"The book that introduced France to Newtonian physics": First Edition of Voltaire's Elements of the Philosophy of Newton; Inscribed by him to the surgeon who attended Newton in his final illness

  • Elemens de la Philosophie de Neuton [Elements of the Philosophy of Newton].
  • Elemens de la Philosophie de Neuton [Elements of the Philosophy of Newton].
  • Elemens de la Philosophie de Neuton [Elements of the Philosophy of Newton].
  • Elemens de la Philosophie de Neuton [Elements of the Philosophy of Newton].
  • Elemens de la Philosophie de Neuton [Elements of the Philosophy of Newton].
  • Elemens de la Philosophie de Neuton [Elements of the Philosophy of Newton].
  • Elemens de la Philosophie de Neuton [Elements of the Philosophy of Newton].

Elemens de la Philosophie de Neuton [Elements of the Philosophy of Newton].

$75,000.00

Item Number: 90838

Londres [Paris]: Prault, 1738.

First French edition of one of the most elegantly illustrated science books ever printed and the book that introduced France to Newtonian physics; a scarce presentation copy inscribed by Voltaire. Octavo, bound in full contemporary calf with gilt tooling to the spine in six compartments within raised gilt bands, red morocco spine label lettered in gilt, gilt ruling to the panels, inner dentelles, all edges gilt, marbled endpapers. Illustrated with two frontispiece portraits of both Newton and Voltaire, six full page plates, one folding plate, and illustrations throughout the text. Presentation copy, inscribed by Voltaire on the front free endpaper to William Cheselden, one of the most influential surgeons of 18th century England who attended Newton in his final illness. Although it is unknown if Voltaire and Newton met, Voltaire attended Newton’s funeral in 1727 while living in exile in England. During this exile he became an adherent of Newtonian physics and philosophy which he saw as the embodiment of the Enlightenment victory over Christian dogma and as the destroyer of the errors of Cartesianism. Voltaire dedicated the work to his mistress, La Madame la Marquise du Chastellet, who was a fellow scholar of Newton and completed the first French translation of the Principia in 1759. From the library of Dr. Adrian Pollock. A graduate of the University of Cambridge, Pollock was a leader in the field of non-destructive acoustic emission testing, an approach to emission testing which addresses dynamic processes in materials by listening to the energy released by objects. He amassed a large book collection covering the history of science which he acquired throughout his travels between the United States and United Kingdom and from international catalogs. Newton was a particular favorite of Pollock’s as the two scientists worked in the same field and shared an alma mater. In very good condition. Exceedingly rare, surely one of the most significant examples of this work.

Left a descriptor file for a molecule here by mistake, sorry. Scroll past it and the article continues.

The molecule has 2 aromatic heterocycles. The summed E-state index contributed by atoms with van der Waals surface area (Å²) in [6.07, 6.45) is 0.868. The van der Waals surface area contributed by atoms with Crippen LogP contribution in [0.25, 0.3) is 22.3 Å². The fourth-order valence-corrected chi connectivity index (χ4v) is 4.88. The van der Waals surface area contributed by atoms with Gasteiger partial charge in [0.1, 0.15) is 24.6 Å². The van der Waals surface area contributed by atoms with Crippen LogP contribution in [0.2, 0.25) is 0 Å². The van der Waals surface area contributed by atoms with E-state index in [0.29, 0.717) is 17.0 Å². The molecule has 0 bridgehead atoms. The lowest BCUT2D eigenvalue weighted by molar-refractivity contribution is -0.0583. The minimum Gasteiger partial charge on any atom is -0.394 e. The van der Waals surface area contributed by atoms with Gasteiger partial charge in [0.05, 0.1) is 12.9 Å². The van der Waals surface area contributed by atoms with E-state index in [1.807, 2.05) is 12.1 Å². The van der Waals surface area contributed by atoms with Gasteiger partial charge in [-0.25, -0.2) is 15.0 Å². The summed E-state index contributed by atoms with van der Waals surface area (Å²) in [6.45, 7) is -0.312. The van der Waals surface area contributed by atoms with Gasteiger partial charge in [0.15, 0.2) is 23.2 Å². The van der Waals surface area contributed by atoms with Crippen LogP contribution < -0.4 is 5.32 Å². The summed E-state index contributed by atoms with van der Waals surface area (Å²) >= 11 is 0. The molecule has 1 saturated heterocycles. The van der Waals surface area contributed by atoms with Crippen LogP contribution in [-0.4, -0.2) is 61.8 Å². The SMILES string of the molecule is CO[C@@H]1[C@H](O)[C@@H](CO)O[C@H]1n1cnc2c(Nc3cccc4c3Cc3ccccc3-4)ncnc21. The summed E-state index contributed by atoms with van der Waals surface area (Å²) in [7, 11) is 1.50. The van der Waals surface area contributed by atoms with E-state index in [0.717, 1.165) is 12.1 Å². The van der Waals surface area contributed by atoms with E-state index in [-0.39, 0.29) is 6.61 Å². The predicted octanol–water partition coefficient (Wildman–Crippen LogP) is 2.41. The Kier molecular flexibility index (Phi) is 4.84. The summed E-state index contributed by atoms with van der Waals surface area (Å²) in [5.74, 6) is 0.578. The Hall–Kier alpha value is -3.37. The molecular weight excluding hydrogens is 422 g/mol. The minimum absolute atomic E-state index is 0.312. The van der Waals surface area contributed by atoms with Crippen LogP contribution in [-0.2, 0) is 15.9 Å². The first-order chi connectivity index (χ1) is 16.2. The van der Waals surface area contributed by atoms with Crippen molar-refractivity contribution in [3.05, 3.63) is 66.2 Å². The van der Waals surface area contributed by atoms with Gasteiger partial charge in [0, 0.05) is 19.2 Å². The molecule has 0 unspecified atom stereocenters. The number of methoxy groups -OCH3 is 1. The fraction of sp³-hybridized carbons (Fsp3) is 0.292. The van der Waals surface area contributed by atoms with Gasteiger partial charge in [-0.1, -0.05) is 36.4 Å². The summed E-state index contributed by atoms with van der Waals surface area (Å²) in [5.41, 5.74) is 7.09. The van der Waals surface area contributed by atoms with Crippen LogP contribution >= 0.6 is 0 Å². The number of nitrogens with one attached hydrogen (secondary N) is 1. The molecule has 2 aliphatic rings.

One of the most influential thinkers of the French Enlightenment, François-Marie Arouet, know by the nom de plum Voltaire, was a resourceful and prolific writer. His works touched nearly every literary form including plays, poems, novels, theoretical essays, and scientific treatises. A forthright and candid advocate of civil liberties, he frequently criticized the institutions of religious dogma and classism prevalent in 18th century France, often doing so through satire to avoid censorship and imprisonment. "With the publication of the 'Elemens' Voltaire committed himself entirely to the propagation of Newtonianism, which he had first encountered during his exile in England from 1725-1728; to Voltaire, Newton's empiricism, experimental method and avoidance of dogma symbolized the Enlightenment's victorious assault on Christian theory and metaphysics" (Hook/Norman). "Voltaire witnessed the beginnings of the scientific revolution brought about by the impact of Newton's work… [and] played a key role in spreading knowledge of Newton" (Cambridge Companion, 48). This work unites two of the greatest minds of the Enlightenment, Newton and Voltaire, whose "importance for the history of science lies particularly in his having composed… Èléments." To many it established Voltaire as the "earliest exponent of the modern discipline of the history of science… One of the greatest compliments to Voltaire's work was its immediate translation and publication in England" the same year (Aldridge, Voltaire, 109). While exiled in England in the 1720s, Voltaire recognized the immense philosophical and scientific implications of Newton's genius, and saw "that Newton had shifted reason onto a new plane" (Silver, Ascent of Science, 55-6). "For Voltaire, Newton's scientific approach was just as revolutionary as political liberalism. It asserted that scientific truth had to be derived from observation and measurement of the physical world and that theories about the material world should be based on these measurable observations" (Oates, Encyclopedia of World Scientists, 135). Here Voltaire presents an extensive analysis of "Newton's work, particularly the Opticks (1704), as well as his underlying philosophy of science" and his theory of gravity (Schofield, Leadership or Chaos, ix). Before Voltaire, "France was under the 'spell' of Descartes' system… Newton's system, by contrast, 'provided a trustworthy instrument for predicting the motions of the planets… [and] led to the general decline of the Cartesian system and its total replacement by that of Newton'" (Barber cited in Shank, Newton Wars, 34). By 1750 "France had been converted from backward, erroneous Cartesianism to modern, Enlightened Newtonianism thanks to the heroic intellectual efforts of figures like Voltaire" (Stanford Encyclopedia of Philosophy). Newton's principles had "a profound effect on Voltaire's thought. They encouraged him to beware of theories and hypotheses unsupported by observation and experimentation, and his treatment of Bacon and Newton greatly helped to establish the preeminence of empirical philosophy in 18th-century French thought. Also, Newton's laws of gravitation inspired in Voltaire an abiding awe of the majesty of the heavens… The earliest expression of Voltaire's mystical sense of cosmic awe occurs in the dedicatory poem of the Elements" (Encyclopedia of Philosophy).